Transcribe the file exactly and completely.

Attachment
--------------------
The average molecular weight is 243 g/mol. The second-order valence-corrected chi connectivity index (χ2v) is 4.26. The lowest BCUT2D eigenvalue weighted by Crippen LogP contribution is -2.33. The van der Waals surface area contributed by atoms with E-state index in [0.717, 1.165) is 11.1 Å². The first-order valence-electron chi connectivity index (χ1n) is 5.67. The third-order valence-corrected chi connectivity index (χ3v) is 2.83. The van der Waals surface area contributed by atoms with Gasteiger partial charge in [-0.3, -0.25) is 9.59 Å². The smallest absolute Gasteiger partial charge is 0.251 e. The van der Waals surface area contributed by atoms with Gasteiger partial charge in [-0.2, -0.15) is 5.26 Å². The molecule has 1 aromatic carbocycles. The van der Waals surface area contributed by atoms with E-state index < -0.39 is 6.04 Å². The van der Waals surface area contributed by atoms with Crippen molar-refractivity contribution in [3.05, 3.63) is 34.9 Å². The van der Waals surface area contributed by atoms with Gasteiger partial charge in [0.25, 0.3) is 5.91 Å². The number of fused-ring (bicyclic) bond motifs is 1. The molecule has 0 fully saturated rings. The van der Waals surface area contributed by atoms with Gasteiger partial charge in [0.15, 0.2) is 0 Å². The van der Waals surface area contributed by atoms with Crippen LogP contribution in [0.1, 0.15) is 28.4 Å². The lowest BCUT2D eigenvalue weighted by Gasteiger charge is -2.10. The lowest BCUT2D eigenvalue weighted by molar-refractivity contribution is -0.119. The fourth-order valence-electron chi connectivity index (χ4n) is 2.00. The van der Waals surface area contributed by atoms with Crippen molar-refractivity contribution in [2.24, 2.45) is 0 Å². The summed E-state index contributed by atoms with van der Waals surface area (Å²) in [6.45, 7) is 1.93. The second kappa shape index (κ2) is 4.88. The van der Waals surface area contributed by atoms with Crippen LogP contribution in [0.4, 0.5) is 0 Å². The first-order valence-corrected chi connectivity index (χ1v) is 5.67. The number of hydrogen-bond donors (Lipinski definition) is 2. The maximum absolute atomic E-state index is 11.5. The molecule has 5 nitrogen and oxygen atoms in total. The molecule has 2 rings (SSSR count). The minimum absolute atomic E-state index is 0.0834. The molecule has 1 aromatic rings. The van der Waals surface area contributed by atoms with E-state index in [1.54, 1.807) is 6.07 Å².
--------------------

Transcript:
The average molecular weight is 243 g/mol. The second-order valence-corrected chi connectivity index (χ2v) is 4.26. The lowest BCUT2D eigenvalue weighted by Crippen LogP contribution is -2.33. The van der Waals surface area contributed by atoms with E-state index in [0.717, 1.165) is 11.1 Å². The first-order valence-electron chi connectivity index (χ1n) is 5.67. The third-order valence-corrected chi connectivity index (χ3v) is 2.83. The van der Waals surface area contributed by atoms with Gasteiger partial charge in [-0.3, -0.25) is 9.59 Å². The smallest absolute Gasteiger partial charge is 0.251 e. The van der Waals surface area contributed by atoms with Gasteiger partial charge in [-0.2, -0.15) is 5.26 Å². The molecule has 1 aromatic carbocycles. The van der Waals surface area contributed by atoms with E-state index < -0.39 is 6.04 Å². The van der Waals surface area contributed by atoms with Crippen molar-refractivity contribution in [3.05, 3.63) is 34.9 Å². The van der Waals surface area contributed by atoms with Gasteiger partial charge in [0.25, 0.3) is 5.91 Å². The number of fused-ring (bicyclic) bond motifs is 1. The molecule has 0 fully saturated rings. The van der Waals surface area contributed by atoms with Gasteiger partial charge in [0.15, 0.2) is 0 Å². The van der Waals surface area contributed by atoms with Crippen LogP contribution in [0.1, 0.15) is 28.4 Å². The lowest BCUT2D eigenvalue weighted by Gasteiger charge is -2.10. The lowest BCUT2D eigenvalue weighted by molar-refractivity contribution is -0.119. The fourth-order valence-electron chi connectivity index (χ4n) is 2.00. The van der Waals surface area contributed by atoms with Crippen molar-refractivity contribution in [2.24, 2.45) is 0 Å². The summed E-state index contributed by atoms with van der Waals surface area (Å²) in [6.45, 7) is 1.93. The second kappa shape index (κ2) is 4.88. The van der Waals surface area contributed by atoms with Crippen LogP contribution in [0.4, 0.5) is 0 Å². The first-order valence-corrected chi connectivity index (χ1v) is 5.67. The number of hydrogen-bond donors (Lipinski definition) is 2. The maximum absolute atomic E-state index is 11.5. The molecule has 5 nitrogen and oxygen atoms in total. The molecule has 2 rings (SSSR count). The minimum absolute atomic E-state index is 0.0834. The molecule has 1 aromatic rings. The van der Waals surface area contributed by atoms with E-state index in [1.54, 1.807) is 6.07 Å².